This archived news story is available only for your personal, non-commercial use. Information in the story may be outdated or superseded by additional information. Reading or replaying the story in its archived form does not constitute a republication of the story.
LAGUNA NIGUEL, Calif. (AP) - Amid the jerseys and baseball bats held in a secure room at SCP Auctions, there's a piece of sports memorabilia that speaks to much more than athletic prowess: an Olympic medal won by track star Jesse Owens at the 1936 Games in Berlin.
The medal _ being auctioned online _ recalls both the Nazi propaganda myths that Owens busted with his world record-setting 100-yard dash, and the American segregation that he came home to when he returned to the U.S. after the Games, which Adolf Hitler had orchestrated to showcase his ideas of Aryan supremacism.
"Almost singlehandedly, Owens obliterated Hitler's plans," SCP Auctions partner Dan Imler said. "You've got an African-American, son of a sharecropper, grandson of slaves who overcame these incredible circumstances and delivered a performance for the ages."
The auction began Nov. 20 and closes Saturday. As of Monday, it had received 15 bids, with the highest at nearly $209,000, Imler said in an email.
"We expect a lot of bidding activity on the final day of the auction, which is typical," he said.
Owens won gold in the 100 and 200 meters, the 400 relay and the long jump. But when he returned from the Berlin Games, he struggled to provide for his family.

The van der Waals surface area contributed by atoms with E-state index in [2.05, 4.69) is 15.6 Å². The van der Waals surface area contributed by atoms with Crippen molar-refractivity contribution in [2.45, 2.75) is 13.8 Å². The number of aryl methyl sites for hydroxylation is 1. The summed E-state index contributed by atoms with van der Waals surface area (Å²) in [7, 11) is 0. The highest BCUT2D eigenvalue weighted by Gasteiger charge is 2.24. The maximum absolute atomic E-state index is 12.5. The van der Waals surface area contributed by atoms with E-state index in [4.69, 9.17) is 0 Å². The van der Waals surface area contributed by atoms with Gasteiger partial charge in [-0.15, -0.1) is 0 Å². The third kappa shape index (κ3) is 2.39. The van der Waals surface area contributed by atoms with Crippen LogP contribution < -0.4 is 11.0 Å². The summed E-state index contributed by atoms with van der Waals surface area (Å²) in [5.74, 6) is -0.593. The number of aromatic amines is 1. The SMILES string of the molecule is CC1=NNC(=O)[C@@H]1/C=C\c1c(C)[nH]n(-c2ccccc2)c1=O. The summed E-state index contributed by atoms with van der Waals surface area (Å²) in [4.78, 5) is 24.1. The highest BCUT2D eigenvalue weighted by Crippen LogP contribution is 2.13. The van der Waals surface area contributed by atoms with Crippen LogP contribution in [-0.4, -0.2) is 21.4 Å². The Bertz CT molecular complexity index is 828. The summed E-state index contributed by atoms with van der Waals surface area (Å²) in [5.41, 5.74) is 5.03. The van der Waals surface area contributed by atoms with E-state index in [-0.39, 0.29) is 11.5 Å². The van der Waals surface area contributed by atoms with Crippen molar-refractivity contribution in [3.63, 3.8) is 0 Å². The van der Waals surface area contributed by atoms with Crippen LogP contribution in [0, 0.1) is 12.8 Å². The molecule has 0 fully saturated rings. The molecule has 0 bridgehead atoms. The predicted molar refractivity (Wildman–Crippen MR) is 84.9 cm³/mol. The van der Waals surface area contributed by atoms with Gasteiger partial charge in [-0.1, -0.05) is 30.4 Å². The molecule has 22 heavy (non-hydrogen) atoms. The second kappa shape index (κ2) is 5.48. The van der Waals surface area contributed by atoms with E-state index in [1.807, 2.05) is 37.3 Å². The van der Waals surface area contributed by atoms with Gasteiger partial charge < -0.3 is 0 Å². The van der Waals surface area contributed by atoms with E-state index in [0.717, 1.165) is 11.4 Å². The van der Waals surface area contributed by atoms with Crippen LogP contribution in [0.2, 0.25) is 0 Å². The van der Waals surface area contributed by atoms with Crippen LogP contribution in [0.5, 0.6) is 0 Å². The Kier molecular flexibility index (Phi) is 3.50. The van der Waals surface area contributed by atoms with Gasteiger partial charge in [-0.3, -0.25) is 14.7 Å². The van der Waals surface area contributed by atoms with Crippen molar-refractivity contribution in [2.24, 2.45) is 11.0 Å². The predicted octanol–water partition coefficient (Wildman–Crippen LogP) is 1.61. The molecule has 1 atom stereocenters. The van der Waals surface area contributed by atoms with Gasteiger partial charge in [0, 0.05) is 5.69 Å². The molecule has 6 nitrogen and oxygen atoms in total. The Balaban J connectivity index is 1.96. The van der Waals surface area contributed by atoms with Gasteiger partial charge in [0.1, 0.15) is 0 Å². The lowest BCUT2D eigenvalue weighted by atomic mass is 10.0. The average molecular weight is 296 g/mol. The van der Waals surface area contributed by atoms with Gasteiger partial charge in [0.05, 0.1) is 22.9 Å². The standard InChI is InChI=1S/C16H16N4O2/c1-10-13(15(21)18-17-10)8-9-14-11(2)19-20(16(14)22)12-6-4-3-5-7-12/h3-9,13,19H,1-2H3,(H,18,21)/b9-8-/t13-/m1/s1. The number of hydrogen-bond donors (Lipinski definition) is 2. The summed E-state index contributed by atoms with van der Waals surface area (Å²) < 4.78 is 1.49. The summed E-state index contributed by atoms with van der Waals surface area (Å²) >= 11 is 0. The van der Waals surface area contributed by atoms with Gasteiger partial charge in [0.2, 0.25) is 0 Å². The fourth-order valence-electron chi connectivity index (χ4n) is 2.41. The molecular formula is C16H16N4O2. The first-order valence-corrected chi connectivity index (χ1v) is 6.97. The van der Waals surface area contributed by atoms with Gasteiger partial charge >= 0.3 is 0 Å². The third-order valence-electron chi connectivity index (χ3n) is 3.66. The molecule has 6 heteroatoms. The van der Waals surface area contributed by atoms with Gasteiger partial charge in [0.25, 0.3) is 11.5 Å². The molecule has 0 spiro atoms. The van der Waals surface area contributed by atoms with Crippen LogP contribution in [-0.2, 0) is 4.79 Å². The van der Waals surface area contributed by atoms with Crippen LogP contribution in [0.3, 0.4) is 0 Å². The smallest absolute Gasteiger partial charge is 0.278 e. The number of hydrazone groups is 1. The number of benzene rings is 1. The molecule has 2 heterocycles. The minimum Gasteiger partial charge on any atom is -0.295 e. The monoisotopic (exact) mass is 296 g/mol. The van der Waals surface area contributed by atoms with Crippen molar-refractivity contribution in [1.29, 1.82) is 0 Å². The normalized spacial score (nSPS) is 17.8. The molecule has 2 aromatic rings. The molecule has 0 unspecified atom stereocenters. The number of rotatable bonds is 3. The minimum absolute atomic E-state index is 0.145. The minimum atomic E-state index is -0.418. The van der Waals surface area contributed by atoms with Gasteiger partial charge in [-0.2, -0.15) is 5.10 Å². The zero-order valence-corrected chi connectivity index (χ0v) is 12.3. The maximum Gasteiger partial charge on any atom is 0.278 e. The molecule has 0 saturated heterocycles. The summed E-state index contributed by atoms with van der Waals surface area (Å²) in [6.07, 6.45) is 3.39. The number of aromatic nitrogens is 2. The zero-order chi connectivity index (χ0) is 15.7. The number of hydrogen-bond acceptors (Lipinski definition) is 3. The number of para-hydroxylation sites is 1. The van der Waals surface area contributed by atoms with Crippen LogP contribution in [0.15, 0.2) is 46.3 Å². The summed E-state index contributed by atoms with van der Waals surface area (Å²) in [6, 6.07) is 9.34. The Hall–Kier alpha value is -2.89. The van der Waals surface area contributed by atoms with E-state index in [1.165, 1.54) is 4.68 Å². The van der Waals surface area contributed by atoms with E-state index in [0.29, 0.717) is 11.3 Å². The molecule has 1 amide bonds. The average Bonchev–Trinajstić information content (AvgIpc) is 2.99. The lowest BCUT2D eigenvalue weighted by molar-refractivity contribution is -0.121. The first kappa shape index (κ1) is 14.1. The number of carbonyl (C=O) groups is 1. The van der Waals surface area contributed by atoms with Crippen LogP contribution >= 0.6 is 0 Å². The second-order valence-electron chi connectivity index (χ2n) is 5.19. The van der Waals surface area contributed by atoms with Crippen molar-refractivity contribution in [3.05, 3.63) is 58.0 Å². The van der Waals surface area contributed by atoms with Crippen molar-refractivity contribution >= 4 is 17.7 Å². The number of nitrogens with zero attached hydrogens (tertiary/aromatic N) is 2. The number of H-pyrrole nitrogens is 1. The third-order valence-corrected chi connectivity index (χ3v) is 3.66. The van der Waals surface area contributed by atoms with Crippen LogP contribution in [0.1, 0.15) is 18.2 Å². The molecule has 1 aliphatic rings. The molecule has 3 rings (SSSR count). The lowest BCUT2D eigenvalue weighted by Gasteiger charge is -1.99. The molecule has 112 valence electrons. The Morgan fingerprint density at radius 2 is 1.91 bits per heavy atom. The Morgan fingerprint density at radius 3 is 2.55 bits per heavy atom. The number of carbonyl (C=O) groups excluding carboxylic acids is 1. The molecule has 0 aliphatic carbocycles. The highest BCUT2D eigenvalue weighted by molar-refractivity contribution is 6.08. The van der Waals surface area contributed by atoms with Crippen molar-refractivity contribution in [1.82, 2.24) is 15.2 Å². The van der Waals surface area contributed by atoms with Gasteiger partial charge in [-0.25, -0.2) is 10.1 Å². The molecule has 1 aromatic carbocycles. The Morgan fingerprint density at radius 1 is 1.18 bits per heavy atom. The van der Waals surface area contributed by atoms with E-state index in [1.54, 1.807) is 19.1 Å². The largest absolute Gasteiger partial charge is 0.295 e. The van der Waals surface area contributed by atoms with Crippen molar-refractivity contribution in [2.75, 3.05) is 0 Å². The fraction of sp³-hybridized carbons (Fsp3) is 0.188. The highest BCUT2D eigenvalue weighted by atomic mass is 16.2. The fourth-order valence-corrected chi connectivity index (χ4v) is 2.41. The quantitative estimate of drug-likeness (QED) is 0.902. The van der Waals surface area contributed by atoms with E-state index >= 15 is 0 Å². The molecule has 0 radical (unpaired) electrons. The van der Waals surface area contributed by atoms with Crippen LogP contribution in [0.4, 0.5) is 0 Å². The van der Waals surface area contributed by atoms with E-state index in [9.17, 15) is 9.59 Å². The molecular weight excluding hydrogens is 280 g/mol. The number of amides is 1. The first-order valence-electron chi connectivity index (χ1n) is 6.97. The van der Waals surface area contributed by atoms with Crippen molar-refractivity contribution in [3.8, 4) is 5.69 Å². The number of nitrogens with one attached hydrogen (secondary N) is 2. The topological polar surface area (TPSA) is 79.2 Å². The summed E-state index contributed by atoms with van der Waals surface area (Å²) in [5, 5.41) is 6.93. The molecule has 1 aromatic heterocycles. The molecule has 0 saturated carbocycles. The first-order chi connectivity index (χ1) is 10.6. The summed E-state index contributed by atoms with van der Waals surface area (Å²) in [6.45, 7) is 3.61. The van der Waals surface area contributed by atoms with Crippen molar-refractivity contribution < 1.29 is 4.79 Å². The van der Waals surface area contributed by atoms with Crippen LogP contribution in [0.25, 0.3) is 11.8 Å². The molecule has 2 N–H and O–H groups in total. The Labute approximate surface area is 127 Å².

His job options were limited by segregation, and because he decided to return home instead of going on tour with the U.S. Olympic Team, he was stripped of his amateur athletic status.
"When they came back, the U.S. was just as it was when he left _ segregated. Even though he came back an Olympic hero, he wasn't offered opportunities that Olympic heroes of today are offered," said his daughter, Marlene Owens Rankin, 74, of Chicago. "We lived well, a middle class life. We didn't want for much. But like many black men of that era, he struggled to provide for his family."
Owens gave one of his four Olympic gold medals to dancer and movie star Bill "Bojangles" Robinson, another supremely talented African-American whose career was hemmed in by limited roles for black men, Imler said. Robinson befriended Owens after the athlete return from the Olympics.
"They formed a friendship and also a professional relationship. Bojangles helped Owens get work in the entertainment field," Imler said. "Owens gave him this medal out of gratitude and as a token of their friendship."
Owens worked for a short time as a band leader but eventually returned to his hometown of Cleveland where he worked for the parks department and eventually found his way into public speaking, his daughter said.
"The black community revered him for what he had accomplished," she said. "Had it been an even playing field, my father and Bojangles would have been super-stars."
The medal comes from the estate of Robinson's widow. The Robinson family declined to comment but Imler said they plan to use the proceeds to pay college tuition and contribute to charity.
SCP Auctions confirmed that the medal is genuine. The whereabouts of the other three original gold medals is unknown.
"We just hope that it's purchased by an institution where the public could have access to it, a museum or something like that," his daughter said.
(Copyright 2013 The Associated Press. All rights reserved. This material may not be published, broadcast, rewritten or redistributed.)